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    How to care for goats

    Articlesmall holding guidesFriday 14 September 2012
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    Whether you only have a couple of goats or you are running a commercial goat farm, knowing how to care for your animals is essential. Goats that are properly cared for will be happier and therefore will produce better goat milk and meat. This guide will teach you the basics of how to care for goats whether you are caring for a pygmy goat or an entire herd on a goat farm.
     
    Let’s start by running through some of the points laid out in the RSPCA’s introduction to welfare and ownership guide for goats. These offer you some things to consider before you start purchasing goats to care for. 
     
    The RSPCA makes a point of noting that goats are social animals and therefore any potential owners must plan to allow for at least two goats, that get on well, to live together. They also mention that goats should not be obtained with the intention of using the, as ‘lawnmowers’ as they require a proper diet of high quality hay, grass, ‘browsings’ and additional supplements. 
     
    The animal welfare charity also states that uncastrated male goats should not be obtained by novice owners as they can display a number of undesirable behaviours. 
     
    Caring for goats
    All goats need adequate shelter. The most suitable goat shelter for the UK climate is one that has three sides and a slanted roof. A goat farm would need a large barn to fulfil this role but if you only have a couple of goats, a suitable sized shed would suffice.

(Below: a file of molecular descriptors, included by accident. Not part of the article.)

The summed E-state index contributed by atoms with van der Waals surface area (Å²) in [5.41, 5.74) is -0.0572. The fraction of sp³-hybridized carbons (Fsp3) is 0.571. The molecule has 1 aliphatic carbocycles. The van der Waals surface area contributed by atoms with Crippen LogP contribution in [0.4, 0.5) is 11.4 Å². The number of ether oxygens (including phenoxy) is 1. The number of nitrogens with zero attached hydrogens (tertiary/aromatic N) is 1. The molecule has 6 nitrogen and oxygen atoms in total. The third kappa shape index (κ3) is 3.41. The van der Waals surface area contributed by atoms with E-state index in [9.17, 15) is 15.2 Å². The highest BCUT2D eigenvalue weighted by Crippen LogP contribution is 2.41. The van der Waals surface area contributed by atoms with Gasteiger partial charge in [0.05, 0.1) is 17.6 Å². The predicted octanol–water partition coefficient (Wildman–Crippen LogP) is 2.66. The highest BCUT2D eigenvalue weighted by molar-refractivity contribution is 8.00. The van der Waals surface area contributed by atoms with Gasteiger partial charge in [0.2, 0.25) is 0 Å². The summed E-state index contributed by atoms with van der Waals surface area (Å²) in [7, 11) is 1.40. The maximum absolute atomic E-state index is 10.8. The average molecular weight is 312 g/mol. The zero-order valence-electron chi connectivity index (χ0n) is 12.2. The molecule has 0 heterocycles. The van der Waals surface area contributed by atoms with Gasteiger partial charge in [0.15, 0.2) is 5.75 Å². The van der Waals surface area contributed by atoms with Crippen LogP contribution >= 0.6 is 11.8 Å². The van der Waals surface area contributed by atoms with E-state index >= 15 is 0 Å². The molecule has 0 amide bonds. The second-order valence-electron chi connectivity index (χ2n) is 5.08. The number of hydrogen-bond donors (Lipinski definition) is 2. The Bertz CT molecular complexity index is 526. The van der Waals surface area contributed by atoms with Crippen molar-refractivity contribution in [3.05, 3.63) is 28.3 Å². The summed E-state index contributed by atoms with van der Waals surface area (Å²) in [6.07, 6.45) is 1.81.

All goat feed should be placed in an accessible area that is off the ground so the goats cannot soil the feed. As with all animals, goats require lots of fresh water.
     
    If you are looking at goats for sale, try and find out about the previous conditions they were kept in. To get good goat milk or good meat, they will need to be healthy and happy.
     
    Goats’ living areas should be kept secure at all times, regardless of the size of the goat farm. The fences should serve two purposes; to keep the goats in and to keep predators out. A predator like a fox could easily kill and eat a pygmy goat. A fence about five feet tall would provide good protection for all goats. The RSPCA also mentions that goats shouldn’t be tethered, as this means that they can become entangled. It also leaves them at the mercy of bad weather, dogs and even children. 
     
    Part of knowing how to care for goats is to be able to provide simple medical care such as de-worming and caring for their hooves. Goats’ hooves should be well maintained. Check them every month and trim if necessary. This will keep them from getting bent, cracked or possibly infected. Provide de-worming medication twice a year.
     
    Many goat farms use both the meat and the goat milk; if either is intended for human consumption, always check with a vet whether the goat will need any injections to make the goat milk and meat safe.
     
    In the UK, goats may require shaving in the summer months when the temperature starts to rise. You can either do this yourself or employ somebody to do it.
     
    Tips & advice
    Goats are most at home in hilly or mountainous regions. If possible, provide some sort of climbing apparatus within the enclosure to replicate their natural environment. Part of knowing how to care for goats, is knowing how to keep them occupied. If they are bored they are more likely to test their enclosure and maybe escape.
     
    Goat feed should consist of hay and some form of concentrates. This could be oats, barley, bran etc. It the goats are kept in a grassy pasture, the grass itself will provide some of the nutrients that are required. A salt lick block is also a welcome addition to any goat farm.
     
    It is worth remembering that goats can live for 12 years or longer and any premises where they are to be kept are classed as agricultural holdings and must be registered with Defra. 
     
    If you are breeding goats you should be aware that pregnant goats often produce twins, triplets or sometimes quads and owners should then be responsible for the animals or any euthanasia for goats that are ill or cannot be re-homed. 
     
     
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